Silk, the queen of textiles dominates the textile industry with its luster, sensuousness and glamour. The history of silk, goes back to 4,500 years. India is the second largest producer of silk, contributing to about 18 per cent of the world production.
Today, silk weaving tradition in India revolves around the sari, the ethnic traditional wear that is worn in most parts of the country. The Indians dress themselves in elaborate and colorful silk sarees on festive occasions. The vibrant colours, light weight, resilience and excellent drape etc. have made silk sarees, the irresistible and unavoidable companion ofIndian women. Indian silk is popular all over the world with its variety of designs, weaves and patterns.
Silk, one of the oldest known fibre is a protein fibre, produced by the silkworm for spinning around its cocoon. Five main variety of silks are available in India namely Mulberry silk, Tasar silk, Eri silk, Muga silk and Oak Tasar silk. These are obtained from different species of silkworms which in turn feed on a number of food plants.
Mulberry silk, known as the commercial silk comes from the silk worm Bombyx mori which feeds on the mulberry plant. In India, the major mulberry silk producing states are Karnataka, Andhra Pradesh, West Bengal, Tamil Nadu and Jammu & Kashmir.
Eri Silk, also known as the Endi or Errandi silk is thick, warm, soft, rare and very long lasting. India is a major producer of Eri Silk. It is grown in Assam and eastern parts of India. It is also found in Bihar, West Bengal and Orissa. Eri silk is produced by Philosamia ricini that feeds mainly on castor leaves.
Muga Silk, the pride of Assam is known for its natural shimmering golden yellow colour. It is obtained from semi-domesticated multivoltine silkworm, Antheraea assamensis. These silkworms feed on the aromatic leaves of Som and Soalu plants. The muga silk, an high value product is used in products like sarees, mekhalas, chaddars etc.
Oak Tasar silk : Less lustrous than mulberry silk, Tassar silk is used mainly for furnishings and interiors. Tasar silk is generated by the silkworm, Antheraea mylitta which mainly thrive on the food plants Asan and Arjun. It is cultivated in the states of Jharkhand, Chattisgarh and Orissa, besides Maharashtra, West Bengal and Andhra Pradesh.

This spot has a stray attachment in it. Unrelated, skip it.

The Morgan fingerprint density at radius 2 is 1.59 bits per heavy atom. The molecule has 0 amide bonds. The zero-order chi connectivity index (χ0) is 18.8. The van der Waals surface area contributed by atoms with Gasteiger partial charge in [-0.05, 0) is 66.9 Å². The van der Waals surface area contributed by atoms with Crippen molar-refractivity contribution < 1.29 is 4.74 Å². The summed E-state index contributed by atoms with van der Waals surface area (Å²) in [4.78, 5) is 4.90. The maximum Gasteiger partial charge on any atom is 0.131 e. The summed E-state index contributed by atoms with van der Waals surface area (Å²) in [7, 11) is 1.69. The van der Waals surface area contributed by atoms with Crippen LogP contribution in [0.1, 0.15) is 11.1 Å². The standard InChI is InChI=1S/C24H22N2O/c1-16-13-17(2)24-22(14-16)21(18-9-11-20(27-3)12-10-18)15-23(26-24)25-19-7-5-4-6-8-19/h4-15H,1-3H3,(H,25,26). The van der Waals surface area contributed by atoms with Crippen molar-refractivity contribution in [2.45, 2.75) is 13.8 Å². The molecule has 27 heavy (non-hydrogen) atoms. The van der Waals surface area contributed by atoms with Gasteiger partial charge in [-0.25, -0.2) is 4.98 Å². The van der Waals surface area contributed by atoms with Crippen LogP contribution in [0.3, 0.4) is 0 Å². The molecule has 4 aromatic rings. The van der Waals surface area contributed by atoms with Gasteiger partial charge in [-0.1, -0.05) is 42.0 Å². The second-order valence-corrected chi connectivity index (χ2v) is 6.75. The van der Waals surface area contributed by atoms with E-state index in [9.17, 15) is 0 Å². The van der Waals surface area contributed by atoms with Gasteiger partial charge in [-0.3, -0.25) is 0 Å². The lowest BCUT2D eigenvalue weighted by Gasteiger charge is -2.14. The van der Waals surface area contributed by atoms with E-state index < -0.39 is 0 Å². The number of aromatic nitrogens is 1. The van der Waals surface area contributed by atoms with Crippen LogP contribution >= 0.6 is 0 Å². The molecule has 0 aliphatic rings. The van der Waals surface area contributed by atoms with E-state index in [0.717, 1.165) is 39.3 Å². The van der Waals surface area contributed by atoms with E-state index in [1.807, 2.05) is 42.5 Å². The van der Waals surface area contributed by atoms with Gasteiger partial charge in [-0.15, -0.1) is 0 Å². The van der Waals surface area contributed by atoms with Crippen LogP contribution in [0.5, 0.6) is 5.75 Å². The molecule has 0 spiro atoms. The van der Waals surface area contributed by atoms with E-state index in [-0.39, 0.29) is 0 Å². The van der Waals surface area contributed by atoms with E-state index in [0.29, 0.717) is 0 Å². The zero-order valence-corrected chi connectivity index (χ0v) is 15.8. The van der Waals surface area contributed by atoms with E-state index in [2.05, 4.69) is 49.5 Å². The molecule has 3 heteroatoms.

The silk sarees of India are among the living examples of the excellent craftsmanship of the weavers of the country. Their mastery lies in the creation of floral designs, beautiful textures, fine geometry, durability of such work and not the least, the vibrant colours they choose for making sarees. Many states in the country have their own variety of makes in silk as well as weaving centres with their traditional designs, weaving and quality. The silk varieties are renowned by the place where it has been woven.
Banaras is one of the leading silk weaving centres in India. Amru silk, Jamvar, Navarangi, Jamdani etc. are the types of Banaras Saris, in which Amru Silk brocades with a heavy pallu of flowering bushes or the flowering mango pattern are very famous. Maharashtra is famous for its Paithani Silk saris, generally with gold dots design and Kosa silk of Bhandara district. Patola silk, known as the pride of Gujarat is noted for their bright colours and geometric designs with folk motifs.
Madhya Pradesh is famous for Chanderi, Maheshwari and Tussar silk saris. Specialty of these saris are the contrasting colours and depiction of animal and human figures on the sarees. Silk Bomkai Sambalpuri saris from Orissa comes in single and double ikat weaves. Murshidabad in West Bengal is the home of the famous Baluchari sari in which untwisted silk thread are used for weaving brocades.
In the south, heavy silk saris from Tanjore, Kumbakonam and Kancheepuram in Tamil Nadu are known for their broad decorative borders and contrasting colors. Kancheepuram silks has an enviable position among the best silk sarees in the country for their texture, luster, durability and finish. Kolegal and Molkalmoru in Karnataka are known for their simple ikat weave with parrot motif on the borders.
A wide range of ladies and men's wear like dupattas, sarees, salwars, Sherwanis, caps, handkerchiefs, scarves, dhotis, turbans, shawls, ghagras or lehengas, and even quilts, bedcovers, cushions, table-cloths curtains are made of silk. In short, Silk has been mingled with the life and culture of Indians.